– All atoms of a given element are similar to one
    another and different from atoms of other elements
  – Compounds = combinations of atoms of 2 or more
    different elements.
     • A given compound always has same kind of atoms and
       number of atoms of each element
  – A chemical reaction involves the rearrangement,
    separation, or combination of atoms.
     • Atoms are never created or destroyed in a chemical
       reaction.
                                                            10
    Charge and Structure of atom
• Atoms are electrically neutral (equal + and –
  charges)
• Electrons = small negative charges (J.J. Thompson
  1897)
• Protons = positive charges
• Plum pudding model -> electrons floating
  randomly in proton jello
• Rutherford 1911 gold foil experiment –Phet
• Predictions based on plum pudding model?

                                                  11
             Structure of the atom




http://water.me.vccs.edu/courses/ENV295Labs/changes/atom2.jpg
                                                                12
              Mass of an atom
• Mass of protons, neutrons and electrons in
  grams is very small. ( 1.7 x 10-24 g, 1.7 x 10-24 g,
  9.1 x 10-28 g)
• Use amu (atomic mass units) instead
• amu = 1/12 mass of carbon atom w/ 6 protons
  and 6 neutrons




                                                     13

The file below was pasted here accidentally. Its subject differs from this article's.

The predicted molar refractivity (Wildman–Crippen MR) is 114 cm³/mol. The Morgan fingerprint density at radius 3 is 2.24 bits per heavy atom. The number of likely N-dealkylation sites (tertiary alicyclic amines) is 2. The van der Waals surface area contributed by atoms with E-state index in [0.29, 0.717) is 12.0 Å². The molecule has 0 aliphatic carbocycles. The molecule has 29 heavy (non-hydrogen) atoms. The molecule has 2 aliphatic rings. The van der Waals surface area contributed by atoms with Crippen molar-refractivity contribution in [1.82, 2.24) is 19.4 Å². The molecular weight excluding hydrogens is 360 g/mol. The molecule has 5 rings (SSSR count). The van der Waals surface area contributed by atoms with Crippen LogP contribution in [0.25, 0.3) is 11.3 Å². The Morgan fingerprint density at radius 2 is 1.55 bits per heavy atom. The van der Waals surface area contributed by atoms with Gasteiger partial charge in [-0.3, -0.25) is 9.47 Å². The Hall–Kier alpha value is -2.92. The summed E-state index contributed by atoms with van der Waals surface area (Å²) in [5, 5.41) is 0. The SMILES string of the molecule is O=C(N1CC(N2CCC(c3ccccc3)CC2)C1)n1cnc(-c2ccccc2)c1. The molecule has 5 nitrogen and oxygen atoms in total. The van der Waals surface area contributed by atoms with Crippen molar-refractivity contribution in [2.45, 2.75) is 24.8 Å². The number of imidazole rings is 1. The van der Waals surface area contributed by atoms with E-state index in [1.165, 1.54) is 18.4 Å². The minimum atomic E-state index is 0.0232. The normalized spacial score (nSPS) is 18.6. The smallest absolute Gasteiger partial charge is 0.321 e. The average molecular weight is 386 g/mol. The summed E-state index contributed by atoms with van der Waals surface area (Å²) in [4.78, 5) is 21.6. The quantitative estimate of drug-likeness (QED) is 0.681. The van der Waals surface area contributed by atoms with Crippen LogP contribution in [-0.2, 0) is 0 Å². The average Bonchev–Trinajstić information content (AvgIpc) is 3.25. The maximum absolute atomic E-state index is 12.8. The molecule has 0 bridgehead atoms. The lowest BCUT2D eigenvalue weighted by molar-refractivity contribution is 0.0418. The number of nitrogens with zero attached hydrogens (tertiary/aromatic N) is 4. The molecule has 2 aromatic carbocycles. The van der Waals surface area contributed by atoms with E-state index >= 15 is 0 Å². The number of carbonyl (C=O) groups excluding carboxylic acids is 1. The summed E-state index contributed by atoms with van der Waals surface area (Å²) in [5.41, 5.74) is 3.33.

Atomic Number and Mass Number –
               3.4
• All atoms of an element have same number of
  protons
  – can tell elements apart by number of protons
• Atomic number = number of protons in an
  atom
• Mass number = number of protons and
  neutrons in an atom
• In a neutral atom; number of protons =
  number of electrons
                                                   14
                    Examples- Atoms
 Name      Symbol    Atomic    Mass    Number of   Number of   Number of
                     Number   Number    protons     neutrons   electrons
             H
Nitrogen
                       8
Sodium
             Al
  Iron




                                                                  15
  Isotopes and Atomic Mass – 3.5
• Isotope = atoms of the same element with the
  same atomic number but a different numbers of
  neutrons
• Atomic mass is a weighted average of the masses
  of the different isotopes
• example: 2412Mg; 24 = mass number, 12 =
  atomic number
  – also known as Mg-24
  – Examples carbon-12, C-14 -> used for dating fossils

                                                          16
                 Examples - Isotopes
Symbol      Name of   Atomic   Mass     Number    Number     Number
            element   Number   Number   Protons   Neutrons   Electrons
     10Ne
20


     6C
14

O-18




                                                                     17
     Calculating Atomic Mass using
                Isotopes
• Atomic Mass of element = sum of ( mass
  isotope1 * % abundance isotope1/100 + mass
  isotope2 * % abundance isotope2/100 etc)

• Example:
  – Cl-35, mass = 34.97; % abundance = 75.76%
  – Cl-37, mass = 36.97; % abundance = 24.24%
• What’s the average atomic mass of Chlorine?
                                                18
                 Example